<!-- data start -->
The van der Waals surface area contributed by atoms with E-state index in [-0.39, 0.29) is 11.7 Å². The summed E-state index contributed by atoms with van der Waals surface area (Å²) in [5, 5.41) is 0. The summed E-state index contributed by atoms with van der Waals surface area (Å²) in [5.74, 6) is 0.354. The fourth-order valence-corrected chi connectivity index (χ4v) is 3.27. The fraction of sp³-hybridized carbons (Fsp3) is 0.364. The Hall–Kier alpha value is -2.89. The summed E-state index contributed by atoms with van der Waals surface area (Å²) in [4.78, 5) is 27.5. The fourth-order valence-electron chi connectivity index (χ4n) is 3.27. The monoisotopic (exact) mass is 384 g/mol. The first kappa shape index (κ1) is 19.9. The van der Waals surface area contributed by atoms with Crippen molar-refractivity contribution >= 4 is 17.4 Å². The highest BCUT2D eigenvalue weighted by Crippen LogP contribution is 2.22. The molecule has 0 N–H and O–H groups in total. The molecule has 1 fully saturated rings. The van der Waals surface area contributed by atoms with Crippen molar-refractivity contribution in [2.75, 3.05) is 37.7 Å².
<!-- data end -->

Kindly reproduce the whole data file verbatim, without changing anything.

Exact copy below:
The van der Waals surface area contributed by atoms with E-state index in [-0.39, 0.29) is 11.7 Å². The summed E-state index contributed by atoms with van der Waals surface area (Å²) in [5, 5.41) is 0. The summed E-state index contributed by atoms with van der Waals surface area (Å²) in [5.74, 6) is 0.354. The fourth-order valence-corrected chi connectivity index (χ4v) is 3.27. The fraction of sp³-hybridized carbons (Fsp3) is 0.364. The Hall–Kier alpha value is -2.89. The summed E-state index contributed by atoms with van der Waals surface area (Å²) in [4.78, 5) is 27.5. The fourth-order valence-electron chi connectivity index (χ4n) is 3.27. The monoisotopic (exact) mass is 384 g/mol. The first kappa shape index (κ1) is 19.9. The van der Waals surface area contributed by atoms with Crippen molar-refractivity contribution >= 4 is 17.4 Å². The highest BCUT2D eigenvalue weighted by Crippen LogP contribution is 2.22. The molecule has 0 N–H and O–H groups in total. The molecule has 1 fully saturated rings. The van der Waals surface area contributed by atoms with Crippen molar-refractivity contribution in [2.75, 3.05) is 37.7 Å².